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    During the first week of November 1901 the Rebel General Manie Maritz steadily advanced along the West Coast in the direction of Malmesbury while the British columns in the area were disorganised. 

    “In short, the road to Cape Town was practically open and a blow which, successful or not, might have roused all rebel Cape Colony, seemed about to fall.


    But at this critical moment Maritz, instead of rushing across Malmesbury, lingered on the Great Berg River to attend to a side issue.”
    Official History, Vol IV, p360.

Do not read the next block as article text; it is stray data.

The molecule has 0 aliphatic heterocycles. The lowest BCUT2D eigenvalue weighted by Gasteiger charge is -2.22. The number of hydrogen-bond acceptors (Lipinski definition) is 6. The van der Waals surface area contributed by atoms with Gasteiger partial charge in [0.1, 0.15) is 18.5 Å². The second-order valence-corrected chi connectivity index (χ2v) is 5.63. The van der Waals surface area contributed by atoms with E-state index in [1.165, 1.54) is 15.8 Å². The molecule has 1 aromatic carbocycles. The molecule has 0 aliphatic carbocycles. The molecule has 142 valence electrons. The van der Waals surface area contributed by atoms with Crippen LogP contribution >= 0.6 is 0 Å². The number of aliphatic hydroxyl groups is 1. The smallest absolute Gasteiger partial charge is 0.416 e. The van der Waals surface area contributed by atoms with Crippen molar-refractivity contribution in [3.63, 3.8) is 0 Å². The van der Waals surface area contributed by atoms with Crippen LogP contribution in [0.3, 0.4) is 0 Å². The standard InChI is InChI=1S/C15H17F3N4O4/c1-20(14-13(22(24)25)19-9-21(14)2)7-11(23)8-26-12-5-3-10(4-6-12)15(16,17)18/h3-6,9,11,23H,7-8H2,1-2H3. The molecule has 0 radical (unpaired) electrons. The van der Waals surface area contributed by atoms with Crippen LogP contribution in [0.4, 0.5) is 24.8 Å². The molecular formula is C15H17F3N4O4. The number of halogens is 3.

Because he was in urgent need of arms and horses to equip a number of his new Cape Rebel recruits, he sent Commandant Jan Theron with some 300 men to attack Piquetberg at 4:20 am on 8 November 1901.


    The town was defended by Major A F Pilson with 86 officers of the Town Guard & District Mounted Troops as well as the Western Province Mounted Rifles behind well-planned and well-constructed fortifications and wire entanglements.


    After maintaining fire for the whole day, Theron fell back southwards to Moorreesburg. Conflicting numbers of casualties were reported: the SAFF Casualty Roll records 2 killed and 4 wounded on the British side whereas one Boer source mentions 7 Boers wounded and another source adds 3 Boers killed.

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